It’s another blustery day in the hundred-acre mission field. The weather here is crazy. One minute it is tropical summer and the next it’s sweater weather. Somebody told me the other day that if you don’t like the weather in Houston, wait a minute! Haha that’s pretty true.
I think the same could be said about missionary work. If you feel like things are going smoothly, wait a minute! Haha and vice-versa. This past week our investigator Ana who totally wanted to be baptized told us that her mom is not going to let her meet with us anymore. Her mom wants her to go to the Catholic church. I guess they’re all going as a family. What?! I know. Totally stinks. But there’s really nothing we can do about that. It’s just SO HARD for me personally to walk away from someone who so obviously has felt the spirit and started to see some real spiritual growth, and who has such strong desires to keep growing! What can you do. . . KNOCK DOORS and find someone else to teach! The good thing about missionary work is you can always find someone else to worry about and it gets your mind off the people you have to leave behind.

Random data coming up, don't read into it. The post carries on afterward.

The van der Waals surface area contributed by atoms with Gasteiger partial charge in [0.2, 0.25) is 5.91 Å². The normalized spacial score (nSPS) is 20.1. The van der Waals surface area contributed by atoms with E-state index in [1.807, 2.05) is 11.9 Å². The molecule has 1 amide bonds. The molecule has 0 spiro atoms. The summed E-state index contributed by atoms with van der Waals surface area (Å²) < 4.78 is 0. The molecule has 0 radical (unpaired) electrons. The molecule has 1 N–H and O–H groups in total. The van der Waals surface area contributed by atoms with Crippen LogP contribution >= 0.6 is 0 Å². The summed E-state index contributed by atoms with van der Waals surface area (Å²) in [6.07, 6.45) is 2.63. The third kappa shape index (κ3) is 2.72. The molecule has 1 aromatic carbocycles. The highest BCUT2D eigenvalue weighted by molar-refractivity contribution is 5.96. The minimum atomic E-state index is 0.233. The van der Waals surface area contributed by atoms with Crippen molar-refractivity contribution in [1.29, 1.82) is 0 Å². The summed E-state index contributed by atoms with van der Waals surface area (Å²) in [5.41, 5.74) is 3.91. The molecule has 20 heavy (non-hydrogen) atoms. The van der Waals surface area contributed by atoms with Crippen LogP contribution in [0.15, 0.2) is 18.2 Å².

So last Wednesday we went to do some sight-seeing in San Jacinto City, where the U.S.S Texas finds its berth. I think my poor brain hadn’t had that much non-religious stimulation in six months (today is my six month mark by the way!) and was flipping out. I kept asking all the elders ten billion questions about battleships and whether or not they would join the navy and “what is that for” and other questions they couldn’t possibly know the answer to. But it was way fun for me. I thought it was fascinating the way that ship was put together. I could never live on it though. Anyways, the point of all this is that I found myself, at the end of the day, behind the wheel of the Lord’s car, with two backseat drivers in white shirts and ties sitting behind me telling me, “don’t follow the zone leaders, we know the way home.” In other words, “the zone leaders are trying to lead you down the path of righteousness but we’re gonna lead you down the path that ROCKS.” And I totally succumbed to peer pressure and split off from the group. (actually I didn’t have much of a choice. I would do just about anything to avoid having my district leader (backseat driver #1) mad at me – we work with him on an almost daily basis.) So there I was, in the fourth largest city in this wonderful nation, stuck in rush hour traffic and –of course- taking the WRONG exit onto the WRONG freeway. The right freeway twists around and goes up over the wrong one so all the other missionaries could look down on us in mock pity and wave as we inched under them. And we inched for about another forty minutes before finally traffic broke enough for us to realize that in order to exit the freeway we would be going well out of our mission boundaries. Welcome to the Texas Houston mission, where the freeways take you into downtown and where missionaries from the East mission get sent home for visiting! Haha. Probably one of the most stressful car rides of my life! But we were all just laughing so hard. Every time we tried to fix a mistake, we ended up making a worse one. Anyways I finally got smart and decided my own knowledge, though limited, would be better getting me home than any information I was getting from the back seat. (I realized this about the time one of them took out his camera and started taking pictures of all the things we were seeing that we weren’t ever supposed to see since they’re in the Houston mission.) Let’s just say I was happy to set foot back on Houston East soil.